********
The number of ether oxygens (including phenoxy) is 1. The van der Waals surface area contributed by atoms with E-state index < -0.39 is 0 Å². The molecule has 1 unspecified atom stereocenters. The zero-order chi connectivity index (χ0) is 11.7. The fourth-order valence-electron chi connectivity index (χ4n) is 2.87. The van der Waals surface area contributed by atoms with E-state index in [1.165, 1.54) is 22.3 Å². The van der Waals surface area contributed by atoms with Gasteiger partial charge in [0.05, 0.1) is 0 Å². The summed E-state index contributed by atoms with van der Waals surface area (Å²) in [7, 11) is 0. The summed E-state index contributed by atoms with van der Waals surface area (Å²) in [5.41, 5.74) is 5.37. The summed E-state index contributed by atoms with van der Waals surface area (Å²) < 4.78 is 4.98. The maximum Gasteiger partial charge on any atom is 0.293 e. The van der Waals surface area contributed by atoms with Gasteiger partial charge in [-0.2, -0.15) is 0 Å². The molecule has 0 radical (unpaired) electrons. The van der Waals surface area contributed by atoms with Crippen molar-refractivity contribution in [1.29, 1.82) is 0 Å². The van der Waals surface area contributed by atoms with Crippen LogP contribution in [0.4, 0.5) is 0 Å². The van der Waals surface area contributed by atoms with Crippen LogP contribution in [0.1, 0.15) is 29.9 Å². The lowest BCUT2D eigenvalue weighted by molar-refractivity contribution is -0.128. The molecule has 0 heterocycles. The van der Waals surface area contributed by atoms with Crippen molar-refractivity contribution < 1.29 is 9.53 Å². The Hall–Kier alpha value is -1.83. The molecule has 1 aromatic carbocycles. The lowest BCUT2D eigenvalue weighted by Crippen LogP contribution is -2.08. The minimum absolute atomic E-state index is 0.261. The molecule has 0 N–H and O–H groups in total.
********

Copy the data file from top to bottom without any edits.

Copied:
The number of ether oxygens (including phenoxy) is 1. The van der Waals surface area contributed by atoms with E-state index < -0.39 is 0 Å². The molecule has 1 unspecified atom stereocenters. The zero-order chi connectivity index (χ0) is 11.7. The fourth-order valence-electron chi connectivity index (χ4n) is 2.87. The van der Waals surface area contributed by atoms with E-state index in [1.165, 1.54) is 22.3 Å². The van der Waals surface area contributed by atoms with Gasteiger partial charge in [0.05, 0.1) is 0 Å². The summed E-state index contributed by atoms with van der Waals surface area (Å²) in [7, 11) is 0. The summed E-state index contributed by atoms with van der Waals surface area (Å²) in [5.41, 5.74) is 5.37. The summed E-state index contributed by atoms with van der Waals surface area (Å²) < 4.78 is 4.98. The maximum Gasteiger partial charge on any atom is 0.293 e. The van der Waals surface area contributed by atoms with Gasteiger partial charge in [-0.2, -0.15) is 0 Å². The molecule has 0 radical (unpaired) electrons. The van der Waals surface area contributed by atoms with Crippen molar-refractivity contribution in [1.29, 1.82) is 0 Å². The van der Waals surface area contributed by atoms with Crippen LogP contribution in [0.4, 0.5) is 0 Å². The van der Waals surface area contributed by atoms with Crippen LogP contribution in [0.1, 0.15) is 29.9 Å². The lowest BCUT2D eigenvalue weighted by molar-refractivity contribution is -0.128. The molecule has 0 heterocycles. The van der Waals surface area contributed by atoms with Crippen molar-refractivity contribution < 1.29 is 9.53 Å². The Hall–Kier alpha value is -1.83. The molecule has 1 aromatic carbocycles. The lowest BCUT2D eigenvalue weighted by Crippen LogP contribution is -2.08. The minimum absolute atomic E-state index is 0.261. The molecule has 0 N–H and O–H groups in total.